Authorities say Deputy Keith Baughman responded to a call late Thursday about an alligator roaming around the Deltona apartment complex. Witnesses say the deputy put a towel over the gator's head, jumped onto its back and tried to grab its snout.
One witness says the alligator "went crazy," throwing off Baughman and biting him on the leg.
Authorities say another deputy repeatedly shot at the gator to stop it. The animal was hit but not killed.
Baughman suffered injuries to his left thigh and knee.
A state trapper eventually caught and killed the gator.
4/1/2008 - Nine-foot alligator closes road during morning rush hour
FORT LAUDERDALE, Fla. (AP) -- Wildlife officials say the alligator that forced one major highway in Broward County to shut down is too big to release back into the wild.
Florida Fish and Wildlife Conservation Commission spokeswoman Gabriella Ferraro says the alligator measures more than 9 feet and can't be relocated. Instead, it will be killed.
Drivers kept a close eye on the gator Tuesday morning as it slowly moved on the grass behind State Road 7 in the Fort Lauderdale area. It took about an hour for a Broward County Sheriff's Office deputy to block off the area until a wildlife officer arrived.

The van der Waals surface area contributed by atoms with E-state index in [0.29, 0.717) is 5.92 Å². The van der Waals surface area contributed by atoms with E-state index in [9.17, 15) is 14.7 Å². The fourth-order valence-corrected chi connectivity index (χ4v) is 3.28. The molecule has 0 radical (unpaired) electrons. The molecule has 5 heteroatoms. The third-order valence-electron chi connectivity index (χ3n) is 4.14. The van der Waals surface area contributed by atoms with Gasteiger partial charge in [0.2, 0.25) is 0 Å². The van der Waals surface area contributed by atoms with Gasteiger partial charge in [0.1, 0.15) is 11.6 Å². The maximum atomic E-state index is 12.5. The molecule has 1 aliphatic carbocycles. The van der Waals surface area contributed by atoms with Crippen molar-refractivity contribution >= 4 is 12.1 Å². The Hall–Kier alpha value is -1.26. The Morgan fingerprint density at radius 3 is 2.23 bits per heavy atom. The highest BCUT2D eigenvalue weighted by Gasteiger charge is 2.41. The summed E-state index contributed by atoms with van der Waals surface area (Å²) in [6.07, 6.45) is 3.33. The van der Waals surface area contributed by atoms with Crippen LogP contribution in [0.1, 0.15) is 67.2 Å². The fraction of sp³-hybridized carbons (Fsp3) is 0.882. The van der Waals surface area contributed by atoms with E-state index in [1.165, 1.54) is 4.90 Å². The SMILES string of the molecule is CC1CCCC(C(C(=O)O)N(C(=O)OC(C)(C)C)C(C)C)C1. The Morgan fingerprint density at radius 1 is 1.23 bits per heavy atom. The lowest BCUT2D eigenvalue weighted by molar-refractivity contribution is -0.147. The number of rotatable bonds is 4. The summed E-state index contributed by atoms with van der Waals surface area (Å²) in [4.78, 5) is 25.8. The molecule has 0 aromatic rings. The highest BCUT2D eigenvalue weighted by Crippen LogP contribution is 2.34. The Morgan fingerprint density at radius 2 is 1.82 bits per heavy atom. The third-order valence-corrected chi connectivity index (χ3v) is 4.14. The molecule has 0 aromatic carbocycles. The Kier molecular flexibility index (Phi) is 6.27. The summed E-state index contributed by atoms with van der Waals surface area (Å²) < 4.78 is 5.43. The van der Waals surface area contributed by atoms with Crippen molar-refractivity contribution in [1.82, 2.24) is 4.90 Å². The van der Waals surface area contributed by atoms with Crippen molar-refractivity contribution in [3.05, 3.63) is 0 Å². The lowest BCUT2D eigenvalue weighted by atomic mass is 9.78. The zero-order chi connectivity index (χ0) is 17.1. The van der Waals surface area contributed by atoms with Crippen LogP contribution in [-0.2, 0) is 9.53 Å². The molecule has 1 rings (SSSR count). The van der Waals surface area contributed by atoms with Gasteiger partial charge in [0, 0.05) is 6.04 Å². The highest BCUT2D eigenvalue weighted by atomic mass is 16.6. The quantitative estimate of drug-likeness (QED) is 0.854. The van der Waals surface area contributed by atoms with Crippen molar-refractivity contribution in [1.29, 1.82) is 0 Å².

With traffic backed up, onlookers watched as the gator crept closer.
The wildlife officer was able to snag the gator just after morning rush hour.
No one was hurt.
8/15/2007 - Gator hunting season starts, record number get licenses
By Byron Stout
Gator hunters will hit the swamps tonight in record numbers for the statewide public waters alligator harvest.
“No one expected 4,300,” state alligator management biologist Steve Stiegler said of the number of alligator permit buyers, up 1,500 from last year’s record.
Alligator hunting has morphed from a strictly commercial enterprise to an almost totally recreational pursuit since Florida began its public waters hunts in 1988.
“It’s for the sport,” said Scott Qurollo, 38, of Cape Coral. The advertising agency creative director bought his alligator trapper’s license online for hunting at Lake Istokpoga in Highlands County this season.
“It’s a blast, and there’s camaraderie with your buddies. There’s nothing like it, running around in an airboat and harpooning gators.
“It’s not like sitting in a deer stand. It’s a lot more fast-paced. And it’s at night, which adds a little excitement to it, as well,” said Qurollo, who has been hunting alligators for seven years.
Florida residents paid $271.50 for a trapping license and two alligator hide validation tags, and nonresidents paid $1,021.50. They will hunt specific dates beginning one-half hour before sunset tonight through Nov. 1, in one of 124 alligator management units including public waters in Lee County and the Caloosahatchee River between the Franklin and Ortona locks.
The increase in the number of people with permits was due to a revamped allocation process after a debacle last year. Computer glitches in 2006 allowed 935 commercial hunters to buy as many as 95 permits each, freezing out many sport hunters.